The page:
Right from the beginning you had an agency with at least three faces: foods, drugs and cosmetics. Continue reading Sponsored: The Many Faces Of The FDA
The U.S. pharma supply chain will operate under two major phases as dictated by the Drug Supply Chain Security Act (DSCSA). We are now operating under the first major phase. Well, OK, it won’t be fully operational until July 1st when dispensers (see “Who Is A DSCSA Dispenser?”) are required to begin receiving, saving and retrieving Transaction Information (TI), Transaction History (TH), and Transaction Statements (TS) for each shipment they receive. Drug manufacturers, repackagers and wholesale distributors were supposed to begin exchanging those documents on January 1st but in late December the FDA issued a draft guidance that indicated they will not enforce that requirement until May 1st (see “FDA Postpones Enforcement of DSCSA Transaction Data Exchange Until May 1”). But be aware that according to the DSCSA, as of January 1st, all trading partners must be properly licensed and everyone may only buy and sell drugs legally from/to companies who hold a valid State or Federal license. Those and other requirements of the DSCSA were not delayed by the FDA.
The second major phase of the DSCSA will not occur until November 27, 2023 when the law transforms into something that is fairly nebulous right now. That is, between now and Continue reading The Coming Battle Over Decommissioning At The Pharmacy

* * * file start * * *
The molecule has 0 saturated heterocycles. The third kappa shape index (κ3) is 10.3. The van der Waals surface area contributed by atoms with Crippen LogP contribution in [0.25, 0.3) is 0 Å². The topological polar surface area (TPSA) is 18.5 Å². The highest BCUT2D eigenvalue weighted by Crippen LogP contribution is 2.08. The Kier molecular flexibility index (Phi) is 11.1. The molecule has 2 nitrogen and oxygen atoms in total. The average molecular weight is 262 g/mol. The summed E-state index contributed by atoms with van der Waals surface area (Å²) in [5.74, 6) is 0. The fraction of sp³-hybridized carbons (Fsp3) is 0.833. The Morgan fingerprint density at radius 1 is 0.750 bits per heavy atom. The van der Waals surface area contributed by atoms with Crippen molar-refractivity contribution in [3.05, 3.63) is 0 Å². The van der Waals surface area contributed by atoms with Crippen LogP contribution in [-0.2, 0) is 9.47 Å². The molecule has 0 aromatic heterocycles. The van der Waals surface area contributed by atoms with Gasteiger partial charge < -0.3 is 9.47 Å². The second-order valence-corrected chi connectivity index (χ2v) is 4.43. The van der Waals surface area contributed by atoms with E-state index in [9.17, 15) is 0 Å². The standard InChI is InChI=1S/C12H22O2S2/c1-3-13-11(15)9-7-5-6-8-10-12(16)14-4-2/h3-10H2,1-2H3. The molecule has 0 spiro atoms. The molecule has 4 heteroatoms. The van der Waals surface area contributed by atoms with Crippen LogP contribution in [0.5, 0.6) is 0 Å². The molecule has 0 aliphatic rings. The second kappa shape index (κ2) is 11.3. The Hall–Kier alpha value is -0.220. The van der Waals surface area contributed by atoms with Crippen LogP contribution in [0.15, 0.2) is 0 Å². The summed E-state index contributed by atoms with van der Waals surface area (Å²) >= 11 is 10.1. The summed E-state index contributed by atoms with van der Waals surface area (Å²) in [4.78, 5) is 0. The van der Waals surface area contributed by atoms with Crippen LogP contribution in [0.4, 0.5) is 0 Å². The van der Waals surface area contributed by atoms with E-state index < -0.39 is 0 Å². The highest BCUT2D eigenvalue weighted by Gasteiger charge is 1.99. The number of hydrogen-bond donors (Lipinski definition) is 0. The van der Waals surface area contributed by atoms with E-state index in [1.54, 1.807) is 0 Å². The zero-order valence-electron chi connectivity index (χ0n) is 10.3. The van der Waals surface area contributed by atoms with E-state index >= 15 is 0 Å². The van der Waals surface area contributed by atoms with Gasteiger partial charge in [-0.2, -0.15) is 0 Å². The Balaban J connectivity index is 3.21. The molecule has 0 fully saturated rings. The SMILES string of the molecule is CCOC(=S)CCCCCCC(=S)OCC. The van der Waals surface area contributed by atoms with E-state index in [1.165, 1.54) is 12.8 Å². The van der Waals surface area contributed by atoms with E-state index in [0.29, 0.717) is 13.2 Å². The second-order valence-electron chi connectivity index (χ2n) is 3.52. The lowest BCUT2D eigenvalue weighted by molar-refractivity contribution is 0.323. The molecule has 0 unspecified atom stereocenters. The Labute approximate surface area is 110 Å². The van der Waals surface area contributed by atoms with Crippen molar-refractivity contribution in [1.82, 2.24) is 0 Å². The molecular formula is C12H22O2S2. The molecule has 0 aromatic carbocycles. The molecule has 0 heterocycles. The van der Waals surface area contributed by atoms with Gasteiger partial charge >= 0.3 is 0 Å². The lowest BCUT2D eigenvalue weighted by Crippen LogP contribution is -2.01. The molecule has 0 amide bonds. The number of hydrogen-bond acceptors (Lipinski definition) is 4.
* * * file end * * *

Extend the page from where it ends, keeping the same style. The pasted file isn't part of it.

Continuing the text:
When Congress penned the Drug Supply Chain Security Act (DSCSA) last year it laid out specific dates and subjects for which it expected the FDA to publish guidance on. So far in 2014, the FDA has kept up with that schedule by holding a public meeting, publishing multiple draft guidances and setting up a website to collect information from wholesale distributors and third-party logistics providers.
The public meeting was held on May 8th and 9th to collect ideas for the standards that FDA should support for the interoperable exchange of transaction data in paper and electronic form, starting with manufacturers, repackagers and wholesale distributors on January 1, 2015 and dispensers on July 1, 2015 (see “The 2014 FDA DSCSA Workshop“). During the workshop, the attendees raised Continue reading FDA’s DSCSA Guidance in 2014
The U.S. FDA held their first industry workshop focusing on the new Federal Drug Supply Chain Security Act (DSCSA) last Thursday and Friday at FDA Headquarters in Silver Spring, MD. The goal of the workshop was to help the FDA collect ideas and preferences from industry stakeholders and technology providers for meeting the January 1, 2015 DSCSA requirement to exchange Transaction Information (TI), Transaction History (TH) and Transaction Statements (TS). The FDA must publish a draft guidance document on the same topic before November 27, 2014, so this workshop, plus the responses to the recent docket, will help them write that draft.
The workshop was held in a large room with eleven big tables, each with about 18 chairs around them. The FDA had Continue reading The 2014 FDA DSCSA Workshop